FM Translators and LPFM

As we wrote here, the FCC recently adopted a Notice of Proposed Rulemaking to consider changes to its rules dealing with applications for new noncommercial educational stations and LPFM stations. The FCC plans to publish that Notice of Proposed Rulemaking in the Federal Register tomorrow, making comments due May 20, 2019,

The FCC on Friday issued a Public Notice reminding radio stations that the license renewal cycle begins in June, when all stations in Maryland, Virginia, West Virginia, and the District of Columbia are due to electronically file their license renewal applications, along with the Broadcast Equal Employment Opportunity Report on Form 396 (the 396 being required of all full-power stations, even those with fewer than 5 full-time employees). It is still unclear whether these applications will be filed using the current electronic database for radio (called CDBS), or whether the FCC will require radio stations to use the new electronic database that TV stations have been using for several years now (called LMS).

The renewal filing obligation applies to LPFMs and FM translator stations, as well as full-power stations. As we have written many times in recent months (for example here and here), after the June filing deadline for these Mid-Atlantic states, the renewal cycle moves south – with stations in the Carolinas filing by August 1. Every other month for the next 3 years, radio stations in other states will file their renewal applications. The order in which stations file is available on the FCC’s website, here. The TV renewal cycle starts one year later, beginning in June 2020.
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The FCC at its meeting yesterday adopted the two broadcast items that it was expected to consider (see our article on the agenda here) – one agreeing to eliminate the FCC Form 397 EEO Mid-Term Report and a second starting a proceeding to reexamine certain aspects of the criteria used to select the applications to be granted for new Noncommercial Educational radio and television and LPFM stations. We wrote about the draft order to abolish the Form 397 here, and the draft Notice of Proposed Rulemaking on the noncommercial criteria here. We will post the final orders in these proceedings here when the FCC releases them – quite possibly later today (Update, 2/15/2019, 1:50 PM EST – the text of the NCE/LPFM NPRM is now available here; Update 2:30 PM EST – the text of the order that will eliminate the Form 397 is now available here).

The elimination of the Form 397 does not become effective immediately as it still needs to be published in the Federal Register and undergo Paperwork Reduction Act review. So TV stations in the northeast, who are due to file their mid-term reports in the coming months, will continue to have this obligation. The change will have no practical effect for more than 4 years, until the first mid-term after the upcoming license renewal cycle hits in June 2023 (see our article here on the start of the radio license renewal cycle in June 2019). The elimination of this report also does not have any substantive effect on the obligations of full-power broadcasters who are part of employment units with 5 or more full-time employees to widely dissemination information about their job openings and to engage in community outreach efforts (even if they have no job openings) to educate the public about employment opportunities in broadcasting and to train existing employees for more advanced positions. So this really is just the elimination of a paperwork burden.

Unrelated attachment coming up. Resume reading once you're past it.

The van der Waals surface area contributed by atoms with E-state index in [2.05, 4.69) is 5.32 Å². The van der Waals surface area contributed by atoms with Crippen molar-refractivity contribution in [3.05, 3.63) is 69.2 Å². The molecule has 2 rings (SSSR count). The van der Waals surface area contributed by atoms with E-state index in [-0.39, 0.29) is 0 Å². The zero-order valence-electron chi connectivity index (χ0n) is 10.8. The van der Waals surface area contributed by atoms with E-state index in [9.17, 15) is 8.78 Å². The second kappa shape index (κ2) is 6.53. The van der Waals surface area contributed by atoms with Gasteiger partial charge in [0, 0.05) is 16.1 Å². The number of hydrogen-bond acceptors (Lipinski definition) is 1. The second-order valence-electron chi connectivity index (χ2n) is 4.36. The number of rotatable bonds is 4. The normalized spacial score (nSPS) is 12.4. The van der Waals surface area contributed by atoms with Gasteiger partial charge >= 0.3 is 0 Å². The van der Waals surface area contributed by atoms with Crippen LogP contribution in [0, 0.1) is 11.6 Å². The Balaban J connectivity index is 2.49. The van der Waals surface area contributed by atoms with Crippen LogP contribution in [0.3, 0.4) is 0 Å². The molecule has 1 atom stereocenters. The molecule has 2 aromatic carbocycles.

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The government shutdown continues to create a confusing situation for government agencies faced with statutory obligations that are difficult to honor without a working federal bureaucracy. The FCC by law is required to hold a monthly public meeting but, when the bulk of its employees are furloughed, it is difficult to meaningfully adhere to that

As we wrote on Friday, the government shutdown affects many aspects of FCC operations – and could affect the ability of the FCC to hold its regular monthly meeting, now scheduled for January 30. With the FCC likely shut down for most of this week, just before closing, the FCC released its agenda for the January 30 meeting (which would normally have been released this week – 3 weeks before the meeting). One interesting item on the agenda was a Notice of Proposed Rulemaking to change certain aspects of the criteria used to evaluate applicants for new noncommercial broadcast stations and LPFMs, and the operations of those new stations after a construction permit is issued. The draft NPRM is here. As with all draft items released with the agenda of an upcoming FCC meeting, the draft is subject to change before that meeting.